HRM integration with strategic management
A businesses strategic management decision-making process usually takes place at its top levels, with a strategic planning group consisting of the Chief Executive Officer (CEO), the Chief Financial Officer and Executive members. It is important to note that each component of the process involves people-related business issues. (Noe, R. et al 2003). With this in mind, it is essential that the HRM function is involved in each of the decision-making components. In recent years the most striking change in HRM's role is its growing importance in developing and implementing strategy. Traditionally, business strategy was incorporated in the role of the Operating / Line Managers. (Dessler, G. et al 1999). Human Resources Management is directed mainly at management needs for human resources (not necessarily employees) to be provided and deployed. There is greater emphasis on planning, monitoring, and control, rather than on problem-solving and mediation. It is totally identified with Management interests, being a general Management activity and is relatively distant from the workforce as a whole.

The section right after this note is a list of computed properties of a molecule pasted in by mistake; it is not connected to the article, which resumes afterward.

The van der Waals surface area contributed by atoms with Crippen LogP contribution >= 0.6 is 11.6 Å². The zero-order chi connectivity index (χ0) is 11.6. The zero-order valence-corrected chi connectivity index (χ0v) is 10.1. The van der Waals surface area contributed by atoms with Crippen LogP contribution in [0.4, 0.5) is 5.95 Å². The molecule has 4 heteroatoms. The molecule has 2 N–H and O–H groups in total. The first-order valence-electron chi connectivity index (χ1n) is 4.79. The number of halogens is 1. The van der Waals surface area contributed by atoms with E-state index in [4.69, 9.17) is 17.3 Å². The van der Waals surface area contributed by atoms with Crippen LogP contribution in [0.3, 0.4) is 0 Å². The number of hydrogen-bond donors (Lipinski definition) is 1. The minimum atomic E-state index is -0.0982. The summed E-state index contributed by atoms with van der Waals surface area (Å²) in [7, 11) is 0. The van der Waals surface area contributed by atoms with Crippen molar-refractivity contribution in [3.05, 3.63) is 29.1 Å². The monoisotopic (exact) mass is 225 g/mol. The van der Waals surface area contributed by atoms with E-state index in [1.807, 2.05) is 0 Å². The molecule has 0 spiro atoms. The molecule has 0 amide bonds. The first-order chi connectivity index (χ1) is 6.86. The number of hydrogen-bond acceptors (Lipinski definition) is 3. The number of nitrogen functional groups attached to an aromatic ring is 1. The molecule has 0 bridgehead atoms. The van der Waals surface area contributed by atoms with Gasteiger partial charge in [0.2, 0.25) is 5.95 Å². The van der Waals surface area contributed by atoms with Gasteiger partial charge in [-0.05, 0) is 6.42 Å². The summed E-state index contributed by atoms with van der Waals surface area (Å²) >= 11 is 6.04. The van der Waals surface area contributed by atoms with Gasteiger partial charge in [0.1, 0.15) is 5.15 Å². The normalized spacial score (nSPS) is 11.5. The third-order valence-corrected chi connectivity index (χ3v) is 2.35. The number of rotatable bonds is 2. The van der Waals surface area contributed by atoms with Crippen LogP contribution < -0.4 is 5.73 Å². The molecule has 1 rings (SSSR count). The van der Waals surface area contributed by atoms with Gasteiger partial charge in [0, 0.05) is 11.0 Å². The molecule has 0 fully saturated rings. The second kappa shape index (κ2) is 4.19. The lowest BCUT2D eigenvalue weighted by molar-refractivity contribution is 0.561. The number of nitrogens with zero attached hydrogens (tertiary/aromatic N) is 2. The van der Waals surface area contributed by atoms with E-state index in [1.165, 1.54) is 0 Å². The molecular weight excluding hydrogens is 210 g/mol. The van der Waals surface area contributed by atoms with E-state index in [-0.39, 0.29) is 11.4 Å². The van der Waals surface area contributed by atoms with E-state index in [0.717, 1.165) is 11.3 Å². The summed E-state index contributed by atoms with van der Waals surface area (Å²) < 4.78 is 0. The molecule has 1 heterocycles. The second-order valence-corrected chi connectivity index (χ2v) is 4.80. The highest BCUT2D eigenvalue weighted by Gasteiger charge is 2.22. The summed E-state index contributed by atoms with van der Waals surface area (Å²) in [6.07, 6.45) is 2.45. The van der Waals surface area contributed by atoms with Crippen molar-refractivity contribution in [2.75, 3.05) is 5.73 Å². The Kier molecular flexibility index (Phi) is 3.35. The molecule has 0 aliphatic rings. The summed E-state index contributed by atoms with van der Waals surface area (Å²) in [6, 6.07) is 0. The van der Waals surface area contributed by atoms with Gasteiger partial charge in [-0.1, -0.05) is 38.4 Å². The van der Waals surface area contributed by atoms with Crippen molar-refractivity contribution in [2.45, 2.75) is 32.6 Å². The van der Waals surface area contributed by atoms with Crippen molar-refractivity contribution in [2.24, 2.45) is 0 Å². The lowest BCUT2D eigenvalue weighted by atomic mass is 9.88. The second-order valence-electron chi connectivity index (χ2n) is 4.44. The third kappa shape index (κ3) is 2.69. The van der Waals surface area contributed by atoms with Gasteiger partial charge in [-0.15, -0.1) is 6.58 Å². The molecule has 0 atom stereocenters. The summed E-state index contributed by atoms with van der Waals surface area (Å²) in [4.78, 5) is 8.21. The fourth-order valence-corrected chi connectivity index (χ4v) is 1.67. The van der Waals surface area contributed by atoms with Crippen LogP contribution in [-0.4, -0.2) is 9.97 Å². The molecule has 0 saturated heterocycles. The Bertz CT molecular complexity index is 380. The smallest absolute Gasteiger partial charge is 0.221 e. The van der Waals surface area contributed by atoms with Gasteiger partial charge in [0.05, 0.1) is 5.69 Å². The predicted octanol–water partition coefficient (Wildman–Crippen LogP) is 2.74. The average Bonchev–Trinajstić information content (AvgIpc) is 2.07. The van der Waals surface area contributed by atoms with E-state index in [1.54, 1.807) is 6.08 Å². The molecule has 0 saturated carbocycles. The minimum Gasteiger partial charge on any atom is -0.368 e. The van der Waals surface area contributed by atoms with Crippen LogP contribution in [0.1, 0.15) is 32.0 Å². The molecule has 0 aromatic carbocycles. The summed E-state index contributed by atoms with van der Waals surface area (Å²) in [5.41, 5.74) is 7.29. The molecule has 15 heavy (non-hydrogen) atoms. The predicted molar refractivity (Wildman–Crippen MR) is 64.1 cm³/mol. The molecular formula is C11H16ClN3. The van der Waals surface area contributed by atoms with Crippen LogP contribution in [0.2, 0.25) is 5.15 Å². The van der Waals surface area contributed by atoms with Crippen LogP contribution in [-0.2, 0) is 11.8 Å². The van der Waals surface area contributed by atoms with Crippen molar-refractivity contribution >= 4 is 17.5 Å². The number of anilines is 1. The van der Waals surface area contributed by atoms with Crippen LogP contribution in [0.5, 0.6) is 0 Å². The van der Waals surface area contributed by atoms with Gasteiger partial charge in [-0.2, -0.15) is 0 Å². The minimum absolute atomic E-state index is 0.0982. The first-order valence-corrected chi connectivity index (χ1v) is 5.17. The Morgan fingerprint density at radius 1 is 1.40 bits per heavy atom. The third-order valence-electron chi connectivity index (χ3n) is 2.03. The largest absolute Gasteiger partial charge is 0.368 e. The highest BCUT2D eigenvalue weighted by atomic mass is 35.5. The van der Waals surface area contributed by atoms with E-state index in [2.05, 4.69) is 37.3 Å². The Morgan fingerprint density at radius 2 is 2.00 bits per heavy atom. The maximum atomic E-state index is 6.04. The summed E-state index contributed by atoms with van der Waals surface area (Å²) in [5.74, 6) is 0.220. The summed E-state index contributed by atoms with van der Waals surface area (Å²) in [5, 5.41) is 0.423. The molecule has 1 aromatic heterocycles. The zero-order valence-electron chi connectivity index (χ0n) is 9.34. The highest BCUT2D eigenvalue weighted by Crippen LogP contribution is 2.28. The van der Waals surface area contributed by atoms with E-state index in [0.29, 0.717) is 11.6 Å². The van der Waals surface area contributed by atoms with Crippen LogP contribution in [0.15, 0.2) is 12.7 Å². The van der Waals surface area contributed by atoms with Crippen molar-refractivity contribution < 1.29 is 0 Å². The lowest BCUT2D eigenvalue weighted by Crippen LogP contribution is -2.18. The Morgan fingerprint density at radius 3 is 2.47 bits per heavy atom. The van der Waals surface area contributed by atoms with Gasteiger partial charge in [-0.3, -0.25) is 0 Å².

(Legge, K. 1995).
Golden argues that four levels of integration exist between the HRM function and the Strategic Management function - administrative linkage, one-way linkage, two-way linkage and integrative linkage. In administrative linkage the HRM's function is focused on day-to-day activities. The HRM Executive has no time or opportunity to take a strategic outlook toward HRM issues. In one-way linkage, the company's strategic business planning function develops the strategic plan and then informs the HRM function of the plan, thus constituting Strategic HRM - to design systems and or programs that implement the strategic plan. Two-way linkage allows for the consideration of HR issues during the strategy formulation process and the integrative linkage is dynamic and multifaceted, based on continuing rather than sequential interaction. (Noe, R. et al 2003).